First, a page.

Caregivers to people with dimentia: is their grief recognised?

Goodyear, Jane (2011) Caregivers to people with dimentia: is their grief recognised? BSc dissertation, University of Portsmouth.

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    This dissertation is a literature review to examine how a diagnosis of dementia emotionally affects spouse and partner carers.

    No one knows what is in the future for them when entering a relationship, albeit when we are younger, middle aged or older. We are not prepared for being the main carer for a person with a debilitating illness and the stigma, isolation and anxiety that can go hand in hand with this, the feelings of loss when your partner is there in body, but their memory has deteriorated. They cannot remember their past, the holidays, family occasions and memories once held so dear, have now been forgotten.

    Dementia can affect people of any age but it is most common in older people. One in six people over 80 and one in fourteen people over 65 have a form of dementia. Dementia is a progressive condition that means symptoms become more severe over time. (Dementia U.K., 2007, p. 2).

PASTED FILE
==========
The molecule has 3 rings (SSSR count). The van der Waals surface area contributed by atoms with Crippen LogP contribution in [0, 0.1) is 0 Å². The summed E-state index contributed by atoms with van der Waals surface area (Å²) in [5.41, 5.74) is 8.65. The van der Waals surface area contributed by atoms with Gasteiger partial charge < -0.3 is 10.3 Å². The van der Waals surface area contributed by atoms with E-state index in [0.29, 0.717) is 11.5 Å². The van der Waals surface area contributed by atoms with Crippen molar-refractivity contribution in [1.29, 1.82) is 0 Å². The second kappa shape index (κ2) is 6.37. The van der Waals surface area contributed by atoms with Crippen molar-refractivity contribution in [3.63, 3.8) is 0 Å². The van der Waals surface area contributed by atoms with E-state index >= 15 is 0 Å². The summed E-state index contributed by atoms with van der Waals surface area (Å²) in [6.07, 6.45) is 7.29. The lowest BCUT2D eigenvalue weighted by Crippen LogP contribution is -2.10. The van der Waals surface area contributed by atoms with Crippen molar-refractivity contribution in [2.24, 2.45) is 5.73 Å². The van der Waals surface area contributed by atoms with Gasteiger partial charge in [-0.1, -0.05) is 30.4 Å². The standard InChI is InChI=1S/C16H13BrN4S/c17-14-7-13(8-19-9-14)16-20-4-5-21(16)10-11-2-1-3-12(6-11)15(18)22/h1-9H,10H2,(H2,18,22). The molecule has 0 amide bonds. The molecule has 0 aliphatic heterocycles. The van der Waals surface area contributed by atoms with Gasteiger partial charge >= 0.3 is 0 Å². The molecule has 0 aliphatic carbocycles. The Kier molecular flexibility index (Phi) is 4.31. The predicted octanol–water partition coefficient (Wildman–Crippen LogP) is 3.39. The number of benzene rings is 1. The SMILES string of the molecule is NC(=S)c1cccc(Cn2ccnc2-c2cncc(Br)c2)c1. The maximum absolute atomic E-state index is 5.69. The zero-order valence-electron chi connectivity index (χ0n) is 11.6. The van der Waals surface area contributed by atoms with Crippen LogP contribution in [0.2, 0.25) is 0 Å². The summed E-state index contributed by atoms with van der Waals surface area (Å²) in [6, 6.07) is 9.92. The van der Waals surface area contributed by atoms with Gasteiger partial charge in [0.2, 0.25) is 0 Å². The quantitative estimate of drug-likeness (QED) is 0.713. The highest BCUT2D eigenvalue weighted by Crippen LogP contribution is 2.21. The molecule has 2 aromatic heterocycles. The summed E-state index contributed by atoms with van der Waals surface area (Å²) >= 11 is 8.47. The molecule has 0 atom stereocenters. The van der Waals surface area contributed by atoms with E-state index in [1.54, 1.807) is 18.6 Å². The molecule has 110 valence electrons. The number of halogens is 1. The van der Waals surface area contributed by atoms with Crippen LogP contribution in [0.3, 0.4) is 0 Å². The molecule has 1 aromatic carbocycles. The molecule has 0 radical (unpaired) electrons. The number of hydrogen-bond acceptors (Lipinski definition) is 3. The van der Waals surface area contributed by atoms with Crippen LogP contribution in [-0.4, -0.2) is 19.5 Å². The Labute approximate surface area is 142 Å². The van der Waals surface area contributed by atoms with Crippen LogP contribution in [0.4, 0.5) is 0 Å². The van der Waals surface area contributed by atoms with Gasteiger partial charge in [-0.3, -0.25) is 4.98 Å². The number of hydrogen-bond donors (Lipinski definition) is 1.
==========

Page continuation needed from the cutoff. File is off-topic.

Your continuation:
Whilst the writer acknowledges many emotions are experienced by caregivers, it is her intention to focus on grief and loss of the person that is still alive, although cognitively impaired and the impact upon their relationship. Grief can be mistaken for depression. The writer proposes to research through the three stages – early, middle and late, of dementia and to explore death as the finality.

    Item Type: Dissertation
    Departments/Research Groups: Faculty of Science > School of Health Sciences and Social Work
    Depositing User: Jane Polwin
    Date Deposited: 28 Jul 2011 09:26
    Last Modified: 28 Jan 2015 11:40

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